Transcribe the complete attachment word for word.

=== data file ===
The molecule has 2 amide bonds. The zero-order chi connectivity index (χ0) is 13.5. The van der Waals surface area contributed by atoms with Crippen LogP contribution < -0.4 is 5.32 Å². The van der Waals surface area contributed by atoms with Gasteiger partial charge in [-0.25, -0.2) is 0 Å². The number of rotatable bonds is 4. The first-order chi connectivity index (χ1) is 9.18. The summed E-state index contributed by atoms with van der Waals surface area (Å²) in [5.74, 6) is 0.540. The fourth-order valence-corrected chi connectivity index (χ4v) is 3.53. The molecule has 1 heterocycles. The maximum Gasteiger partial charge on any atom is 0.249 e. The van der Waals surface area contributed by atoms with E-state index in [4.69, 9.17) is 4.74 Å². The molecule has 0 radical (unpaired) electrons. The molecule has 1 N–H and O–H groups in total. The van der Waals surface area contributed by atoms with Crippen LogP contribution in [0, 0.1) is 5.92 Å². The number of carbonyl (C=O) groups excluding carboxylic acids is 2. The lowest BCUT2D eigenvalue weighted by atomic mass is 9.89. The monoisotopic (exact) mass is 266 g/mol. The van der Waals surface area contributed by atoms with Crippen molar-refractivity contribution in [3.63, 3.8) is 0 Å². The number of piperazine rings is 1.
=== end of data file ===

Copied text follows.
The molecule has 2 amide bonds. The zero-order chi connectivity index (χ0) is 13.5. The van der Waals surface area contributed by atoms with Crippen LogP contribution < -0.4 is 5.32 Å². The van der Waals surface area contributed by atoms with Gasteiger partial charge in [-0.25, -0.2) is 0 Å². The number of rotatable bonds is 4. The first-order chi connectivity index (χ1) is 9.18. The summed E-state index contributed by atoms with van der Waals surface area (Å²) in [5.74, 6) is 0.540. The fourth-order valence-corrected chi connectivity index (χ4v) is 3.53. The molecule has 1 heterocycles. The maximum Gasteiger partial charge on any atom is 0.249 e. The van der Waals surface area contributed by atoms with E-state index in [4.69, 9.17) is 4.74 Å². The molecule has 0 radical (unpaired) electrons. The molecule has 1 N–H and O–H groups in total. The van der Waals surface area contributed by atoms with Crippen LogP contribution in [0, 0.1) is 5.92 Å². The number of carbonyl (C=O) groups excluding carboxylic acids is 2. The lowest BCUT2D eigenvalue weighted by atomic mass is 9.89. The monoisotopic (exact) mass is 266 g/mol. The van der Waals surface area contributed by atoms with Crippen molar-refractivity contribution in [3.63, 3.8) is 0 Å². The number of piperazine rings is 1.